Inventor of world wide web Sir Tim Berners-Lee wins top computing award
World wide web creator Sir Tim Berners-Lee has been named as this year's recipient of the AM Turing Award - computing's version of the Nobel Prize.
The award, announced by the Association for Computing Machinery, marks another pinnacle for the Briton, who has already been knighted and named as one of the 100 most important people of the 20th century by Time magazine.
"It's a crowning achievement," Sir Tim said. "But I think the award is for the web as a project, and the massive international collaborative spirit of all that have joined me to help."
The honour comes with a prize of one million US dollars (£800,000) funded by Google, one of many companies that made a fortune as a result of his efforts to make the internet more accessible.
Sir Tim managed that largely by figuring out a simple way to post documents, pictures and video - everything, really, beyond plain text - online.
Starting in 1989, he began working on ways digital objects could be identified and retrieved through browser software capable of rendering graphics and other images. In August 1991, he launched the world's first website.
Besides coming up with the web's technical specifications, he "offered a coherent vision of how each of these elements would work together as part of an integrated whole", said Vicki Hanson, president of the Association for Computing Machinery.
In an even more significant move, Sir Tim decided against patenting his technology and instead offered it as royalty-free software. That allowed others to build upon the foundation he had laid, spawning more than a billion websites today that have helped lure more than three billion people online.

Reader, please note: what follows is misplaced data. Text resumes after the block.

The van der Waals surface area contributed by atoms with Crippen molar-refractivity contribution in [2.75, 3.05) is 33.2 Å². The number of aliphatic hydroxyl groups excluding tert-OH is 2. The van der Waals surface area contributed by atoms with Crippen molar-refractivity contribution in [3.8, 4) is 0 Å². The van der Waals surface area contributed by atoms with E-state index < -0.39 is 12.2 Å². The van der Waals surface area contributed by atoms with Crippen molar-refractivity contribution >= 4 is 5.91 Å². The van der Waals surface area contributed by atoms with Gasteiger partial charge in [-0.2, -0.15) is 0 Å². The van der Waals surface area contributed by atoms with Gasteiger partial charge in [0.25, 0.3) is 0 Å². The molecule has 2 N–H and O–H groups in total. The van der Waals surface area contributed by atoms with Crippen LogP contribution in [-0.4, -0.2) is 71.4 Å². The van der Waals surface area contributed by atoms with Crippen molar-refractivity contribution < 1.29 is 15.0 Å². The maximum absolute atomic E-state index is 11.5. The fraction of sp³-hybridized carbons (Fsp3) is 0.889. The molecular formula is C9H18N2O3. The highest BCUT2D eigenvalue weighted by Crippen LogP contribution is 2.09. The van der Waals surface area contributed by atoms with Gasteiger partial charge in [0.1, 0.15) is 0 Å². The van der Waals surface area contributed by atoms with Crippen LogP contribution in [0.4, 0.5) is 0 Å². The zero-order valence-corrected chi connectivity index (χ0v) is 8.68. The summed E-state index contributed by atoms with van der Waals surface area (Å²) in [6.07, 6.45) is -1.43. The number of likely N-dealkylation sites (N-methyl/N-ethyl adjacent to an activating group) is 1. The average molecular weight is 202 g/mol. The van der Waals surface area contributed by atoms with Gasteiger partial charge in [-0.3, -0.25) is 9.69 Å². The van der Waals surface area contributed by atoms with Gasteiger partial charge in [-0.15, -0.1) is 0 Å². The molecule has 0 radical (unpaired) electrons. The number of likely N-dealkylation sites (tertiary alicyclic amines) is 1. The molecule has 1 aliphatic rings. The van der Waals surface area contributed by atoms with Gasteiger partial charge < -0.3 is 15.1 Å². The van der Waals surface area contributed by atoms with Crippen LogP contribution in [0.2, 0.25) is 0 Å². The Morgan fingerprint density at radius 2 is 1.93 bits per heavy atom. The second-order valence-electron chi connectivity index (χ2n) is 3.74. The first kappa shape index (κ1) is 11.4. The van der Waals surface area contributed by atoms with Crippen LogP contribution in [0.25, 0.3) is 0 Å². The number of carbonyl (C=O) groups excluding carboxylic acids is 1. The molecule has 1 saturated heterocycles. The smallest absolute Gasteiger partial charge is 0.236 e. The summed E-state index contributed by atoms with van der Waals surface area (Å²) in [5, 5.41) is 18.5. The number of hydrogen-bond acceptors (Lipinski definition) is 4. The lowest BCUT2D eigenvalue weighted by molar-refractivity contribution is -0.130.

The web's widespread appeal gratifies Sir Tim, who now splits his time shuttling between the US and Britain as a professor at the Massachusetts Institute of Technology and the University of Oxford.
But he fears parts of the web will become less accessible in the US if the Federal Communication Commission dismantles regulations protecting "net neutrality".
That's the principle that internet service providers should treat all websites equally instead of favouring some destinations that might be willing to pay for special treatment.
If the Trump administration tries to dump net neutrality "it's going to have a fight on its hands because I think the American people realise it's important", he said. "It allowed America to benefit from a thriving internet market for connectivity and content. It has become part of the spirit of America."
Sir Tim also worries about governments around the world using the internet as a surveillance tool, calling it a "recurrent threat".
He admits that preserving personal privacy as technology advances remains a thorny problem, one that he does not have a ready solution for. But figuring that out is "really important to the future of society", he said.
"As an individual, I should be able to keep my own notes, keep my own journal and not share it with anybody. That is just part of being a person."
Like several other prominent figures in technology, he is not sure if humanity will be better or worse off as computers grow better at thinking like people via artificial intelligence.
"Computing has grown exponentially more powerful, so it's only logical that it will get to the point when computers will become smarter than us," he said. "So, yes, we should logically think about those consequences."
This is the 50th anniversary of the AM Turing award, named after English computer scientist Alan Turing, whose revolutionary work with early computers and artificial intelligence helped crack Nazi Germany's codes during the Second World War.